Merida, the teenage heroine in Disney·Pixar’s ”
Brave,” defies a centuries-old custom to take control of her destiny, regardless of potential peril. When the film opens June 22, audiences are sure to fall in love with the passion that fuels Merida’s determination in a heartwarming adventure across the Scottish Highlands. Merida’s journey surely exemplifies courage, but whether it’s an act of valor, fighting for justice, overcoming obstacles, or welcoming challenges, how do YOU define bravery? Pixar’s creative team shared some of their own “brave” moments – personal anecdotes about significant events or inspirational individuals who influenced their work on “Brave.” Here are their stories … how do yours compare?
Claudia Chung: Simulation Supervisor
In 2008, a close friend of mine was diagnosed with breast cancer. Though given two years to live, she and her husband basically said, “No, that’s not what we want in life.” Now four years later, they’re STILL the bravest people I know. They responded to this disease by living life to the fullest, making decisions that sometimes defy odds (and logic), embracing adventure, and pursuing dreams. Their actions provided perspective for my work on “Brave” – fight for the challenges that matter, relish the great moments, and stop worrying about what could go wrong. My friends have travelled all over the world. It became a running joke that wherever she went, I’d plan a trip there as well – but that’s okay with me. If there were any path I’d follow, it would be the one this amazing couple has blazed.
Danielle Feinberg: Director of Photography-Lighting
After college graduation, I took a cross-country road trip with friends. We borrowed an old car, which turned out to be a huge problem. It broke down all across America (in almost every state we passed through), and caused many unanticipated adventures – staying on a Utah commune, needing a fire truck in Colorado, getting a flat in the Badlands, and encountering an emu on a Wisconsin highway. Despite these crazy mishaps, we believed that everything would work out.
Toward the end of my travels, I drove the car from its latest repair-shop stop to Milwaukee in order to meet up with the only friend who hadn’t abandoned the trip. Near the outskirts of Milwaukee, the car suddenly stopped on the highway. Big-rig trucks shook the car as they zoomed by at high speeds. I was terrified to be alone, at night, on the highway, in a city I didn’t know – and there were no cell phones at that time. After finally getting out of the vehicle, I kept repeating “It will all be okay,” over and over, while walking along the highway.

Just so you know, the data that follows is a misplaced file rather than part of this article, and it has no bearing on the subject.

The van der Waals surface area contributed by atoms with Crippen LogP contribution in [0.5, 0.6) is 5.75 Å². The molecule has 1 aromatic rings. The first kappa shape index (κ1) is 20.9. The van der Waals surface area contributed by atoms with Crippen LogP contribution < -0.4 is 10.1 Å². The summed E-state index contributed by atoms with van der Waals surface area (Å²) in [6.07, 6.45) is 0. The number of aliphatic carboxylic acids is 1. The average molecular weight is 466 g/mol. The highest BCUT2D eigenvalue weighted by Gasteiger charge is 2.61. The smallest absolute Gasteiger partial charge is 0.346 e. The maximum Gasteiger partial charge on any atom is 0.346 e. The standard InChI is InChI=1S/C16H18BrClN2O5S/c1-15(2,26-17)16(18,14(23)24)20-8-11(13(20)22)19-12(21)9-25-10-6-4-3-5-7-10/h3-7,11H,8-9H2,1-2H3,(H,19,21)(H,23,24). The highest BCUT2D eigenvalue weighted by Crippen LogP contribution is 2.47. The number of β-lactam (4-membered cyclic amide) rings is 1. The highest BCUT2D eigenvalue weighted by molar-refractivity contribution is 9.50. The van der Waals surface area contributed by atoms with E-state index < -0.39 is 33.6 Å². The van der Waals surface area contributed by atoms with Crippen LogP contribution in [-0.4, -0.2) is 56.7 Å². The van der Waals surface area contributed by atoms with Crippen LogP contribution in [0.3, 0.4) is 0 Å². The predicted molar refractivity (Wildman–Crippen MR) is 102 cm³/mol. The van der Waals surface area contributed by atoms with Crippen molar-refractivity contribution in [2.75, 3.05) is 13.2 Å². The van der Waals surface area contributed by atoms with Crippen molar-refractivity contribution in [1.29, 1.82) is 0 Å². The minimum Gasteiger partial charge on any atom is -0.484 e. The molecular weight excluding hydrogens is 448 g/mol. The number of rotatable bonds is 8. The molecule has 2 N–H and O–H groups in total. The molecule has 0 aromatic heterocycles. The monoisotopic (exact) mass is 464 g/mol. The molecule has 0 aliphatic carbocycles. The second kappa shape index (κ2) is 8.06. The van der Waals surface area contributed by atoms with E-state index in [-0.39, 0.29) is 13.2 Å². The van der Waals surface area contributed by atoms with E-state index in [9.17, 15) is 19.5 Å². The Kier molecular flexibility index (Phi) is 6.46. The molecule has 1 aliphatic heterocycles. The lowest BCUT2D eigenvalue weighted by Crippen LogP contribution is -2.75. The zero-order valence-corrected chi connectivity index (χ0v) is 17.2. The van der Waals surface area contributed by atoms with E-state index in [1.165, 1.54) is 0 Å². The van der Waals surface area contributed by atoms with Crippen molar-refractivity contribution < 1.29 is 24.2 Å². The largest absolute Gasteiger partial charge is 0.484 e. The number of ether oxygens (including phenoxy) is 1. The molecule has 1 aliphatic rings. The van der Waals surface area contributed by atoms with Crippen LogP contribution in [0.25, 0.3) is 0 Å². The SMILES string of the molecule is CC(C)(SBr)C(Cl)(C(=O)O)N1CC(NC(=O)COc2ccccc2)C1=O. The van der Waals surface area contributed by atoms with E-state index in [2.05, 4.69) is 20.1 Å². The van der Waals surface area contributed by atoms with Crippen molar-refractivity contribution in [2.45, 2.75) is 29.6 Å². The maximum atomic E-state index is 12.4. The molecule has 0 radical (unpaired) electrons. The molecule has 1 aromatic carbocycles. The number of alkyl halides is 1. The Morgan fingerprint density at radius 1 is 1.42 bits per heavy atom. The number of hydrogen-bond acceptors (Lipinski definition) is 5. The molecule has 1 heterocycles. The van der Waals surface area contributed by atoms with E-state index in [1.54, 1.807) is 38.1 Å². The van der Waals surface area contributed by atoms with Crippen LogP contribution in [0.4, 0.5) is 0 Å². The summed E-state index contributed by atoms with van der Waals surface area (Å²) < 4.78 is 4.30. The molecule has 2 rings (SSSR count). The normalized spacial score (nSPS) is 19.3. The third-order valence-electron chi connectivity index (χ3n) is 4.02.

And in the end it was. A nice tow truck driver saved me from the side of the road. We shipped the car the rest of the way and flew home. That trip showed me the power of feeling confident that things will turn out well, which helped me reach my final destination.
Merida exhibits this same kind of spirit. No matter how bad things are, she has faith she can fix it without feeling sorry for herself. She just keeps on going … and I love that about her. Doing anything you love can be challenging at times – and movie making is a great example. But knowing situations always work out enables me to bring everything I have into my projects.
Brian Larsen: Story Supervisor
One of the film-related moments I remember was when we visited the fairy mounds on our first production research trip to Scotland. Just as Merida climbs a rock facing a waterfall in the film, we, too, scaled a large earth and stone mound called a citadel. It was a very narrow and steep hike up, with vertical walls on each side. I had to muster some courage in order to “brave” my way up the path. But at the top, there was a great view – of course!
Steve Pilcher: Production Designer
There are many “brave” moments that bond us together as human beings. It’s all about adversity. Bravery needs adversity to have meaning – only at that point can we summon courage and face challenges. It’s what we do with adversity that shapes us. Do we accept the fate it brings, or try to change it? That’s being brave. It’s the spirit we need to survive, and triumph, in the face of life’s adversity.
Before working at Pixar, I was at a point in my career where there was no “connection” to any of the projects offered, and found nothing else that required a production designer. At the time, I also suffered from a physical condition that threatened my life.
I could have accepted complacency, but chose to take a risk and change my fate. With the love and support of my wife and our two-year-old twins, I left my job and opted for a somewhat risky surgery. Quite by chance, an opportunity opened up at Pixar, which turned out to be “Brave” – a film filled with the profound emotions that enable us to deal with adversity.
Knowing how fragile and fleeting life can be drives me on “Brave.” I want audiences to feel the emotions of “Brave” more than anything and, as the production designer, I’ve utilized all the visual tools possible to achieve that.
Many individuals inspired my work on “Brave” – those who fought for their aesthetic beliefs, and those we lost along the journey. It’s the true, fighting spirit of “Brave.” Merida deals with adversity on both a superficial and profound level. If the film communicates that and connects with people emotionally, it will be the greatest reward. It tells us all that we are not alone.